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  • One of Argentina's first #niunamenos marches against gender violence and femicides in 2015 in Buenos Aires. Jun. 5, 2015

    One of Argentina's first #niunamenos marches against gender violence and femicides in 2015 in Buenos Aires. Jun. 5, 2015 | Photo: Reuters

Published 2 December 2018

OAS committee says Argentina's ruling that acquitted three men for the rape and murder of 16-year-old Lucia Perez is 'tolerance for violence against women.'

The Organization of American States (OAS) is criticizing an Argentine court that absolved three men for the rape and femicide of 16-year-old Lucia Perez two years ago in a case that helped spark the #niunamas (not one more) movement in Latin America.

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The OAS Compliance Committee for the Inter-American Convention to Prevent, Punish and Eradicate Violence against Women (Mesecvi) sent a letter directly to Argentina’s Supreme Court Saturday regarding the Mar del Plata court’s decision to acquit Alejandro Maciel (61), Matias Farias (25), and Pablo Offidani (43) for the drugging, rape and murder of 16-year-old Lucia Perez on Oct. 8, 2016.

Last week the all-male tribunal sentenced Offidani and Farias to eight years in prison for "possession of, and intent to sell narcotics” and forced them to pay US$3,475, while Maciel, charged of helping to cover up the crime, walked away free.

The gender violence experts of the OAS Mesecvi, including Argentine lawyer Susana Chiarotti, said the ruling demonstrated "a clear violation of the human rights of women" and a judicial bias toward the men in the case.

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The committee called on Argentina’s supreme court to rule on the side of justice and rectify the judges’ decision.

"Take all necessary measures to provide effective access to justice for Lucia's relatives and for all women victims and survivors of violence, applying the international human rights norms for women, especially those emanating from the convention ... and other international legislation on the human rights of women and girls," said Mesecvi experts in their joint statement.

The committee also said the sentences received by the accused "sent a message that violence against women is tolerated and reflected clear gender stereotypes."

Lawyers for Perez’s family initially said the young woman was “impaled” to death, but the court dismissed these claims saying she probably died from "toxic asphyxiation." The exact cause of her death has still not been conclusive.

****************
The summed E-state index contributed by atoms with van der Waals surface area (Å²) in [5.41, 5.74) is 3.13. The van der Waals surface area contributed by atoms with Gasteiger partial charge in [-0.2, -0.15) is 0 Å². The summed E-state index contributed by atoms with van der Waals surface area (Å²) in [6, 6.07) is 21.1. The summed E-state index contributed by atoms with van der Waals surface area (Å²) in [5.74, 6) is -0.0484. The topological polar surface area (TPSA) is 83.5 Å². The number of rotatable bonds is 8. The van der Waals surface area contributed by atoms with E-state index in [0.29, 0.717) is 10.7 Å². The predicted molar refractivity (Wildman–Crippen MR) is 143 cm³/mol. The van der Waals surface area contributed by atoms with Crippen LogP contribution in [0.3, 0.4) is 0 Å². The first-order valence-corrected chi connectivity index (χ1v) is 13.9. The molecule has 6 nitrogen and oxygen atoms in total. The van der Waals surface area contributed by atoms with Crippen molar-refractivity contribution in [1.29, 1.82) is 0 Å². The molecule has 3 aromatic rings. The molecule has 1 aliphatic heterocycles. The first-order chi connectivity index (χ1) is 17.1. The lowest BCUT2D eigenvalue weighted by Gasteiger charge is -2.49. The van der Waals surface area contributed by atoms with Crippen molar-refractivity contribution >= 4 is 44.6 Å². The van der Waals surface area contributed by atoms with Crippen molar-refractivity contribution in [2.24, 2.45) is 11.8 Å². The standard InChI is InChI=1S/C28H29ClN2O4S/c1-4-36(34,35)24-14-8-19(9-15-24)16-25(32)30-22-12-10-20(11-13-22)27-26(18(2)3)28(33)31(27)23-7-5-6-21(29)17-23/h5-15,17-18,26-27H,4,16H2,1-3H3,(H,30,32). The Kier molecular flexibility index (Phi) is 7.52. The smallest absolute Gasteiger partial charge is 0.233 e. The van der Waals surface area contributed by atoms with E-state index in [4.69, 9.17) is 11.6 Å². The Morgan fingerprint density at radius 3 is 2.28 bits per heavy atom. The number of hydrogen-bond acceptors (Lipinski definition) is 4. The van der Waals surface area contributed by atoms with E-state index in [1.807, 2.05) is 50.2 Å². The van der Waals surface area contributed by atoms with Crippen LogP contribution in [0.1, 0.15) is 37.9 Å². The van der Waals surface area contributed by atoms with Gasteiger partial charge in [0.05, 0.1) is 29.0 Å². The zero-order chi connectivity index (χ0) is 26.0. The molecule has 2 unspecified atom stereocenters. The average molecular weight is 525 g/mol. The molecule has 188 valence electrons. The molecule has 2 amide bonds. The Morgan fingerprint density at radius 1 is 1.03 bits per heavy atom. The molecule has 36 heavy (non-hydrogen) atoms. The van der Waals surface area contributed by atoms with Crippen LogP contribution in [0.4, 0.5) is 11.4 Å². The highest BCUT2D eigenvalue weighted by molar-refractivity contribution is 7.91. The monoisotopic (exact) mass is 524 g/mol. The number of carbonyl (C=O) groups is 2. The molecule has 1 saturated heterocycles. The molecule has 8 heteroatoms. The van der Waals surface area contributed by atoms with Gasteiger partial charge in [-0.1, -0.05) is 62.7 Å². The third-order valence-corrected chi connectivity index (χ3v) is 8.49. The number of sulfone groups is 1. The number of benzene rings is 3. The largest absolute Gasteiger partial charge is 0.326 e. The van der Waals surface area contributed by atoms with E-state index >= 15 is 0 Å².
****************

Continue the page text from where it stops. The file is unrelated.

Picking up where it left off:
Chiarotti told Pagina 12 media of Argentina: "After reading the ruling I felt as though I was reading a sentence from 40 or 50 years ago when there was no convention, nor a recognition gender categories," the lawyer said.

The gender rights expert said she found the judges used double standards when examining evidence and scrutinized Perez while protecting the male perpetrators.

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“The victim was studied meticulously and all of her private life was put on display (before the court): testimonies from friends, relatives, Whatsapp messages, chats. She had no right to privacy,” says Chiarotti. “However,” she says, “when prosecutors tried to enter into evidence how the main defendant was visiting porn pages, the judges were outraged and protected his constitutional right to privacy.”

Also, Chiarotti pointed out, defense lawyers painted Perez as a “promiscuous, liberal, strong and drug-consuming young woman, which contradicts her profile.” It was made clear throughout the trial, says Chiarotti, that the victim was not a drug addict, but since she did not represent the “perfect victim — virginal, defenseless” the judges ruled in favor of the defendants.

The committee letter pointed out that Art. 7 of the Inter-American Convention to Prevent, Punish and Eradicate Violence against Women says that signatory nations “must act with due diligence to prevent, investigate and punish violence against women and take all appropriate measures, including legislative measures, to modify or abolish existing laws and regulations … that support the persistence or tolerance of violence against women.”

The Femicide Observatory of Argentina says that 225 women were murdered between Jan. 1 and Oct. 31, 2018, in Argentina.

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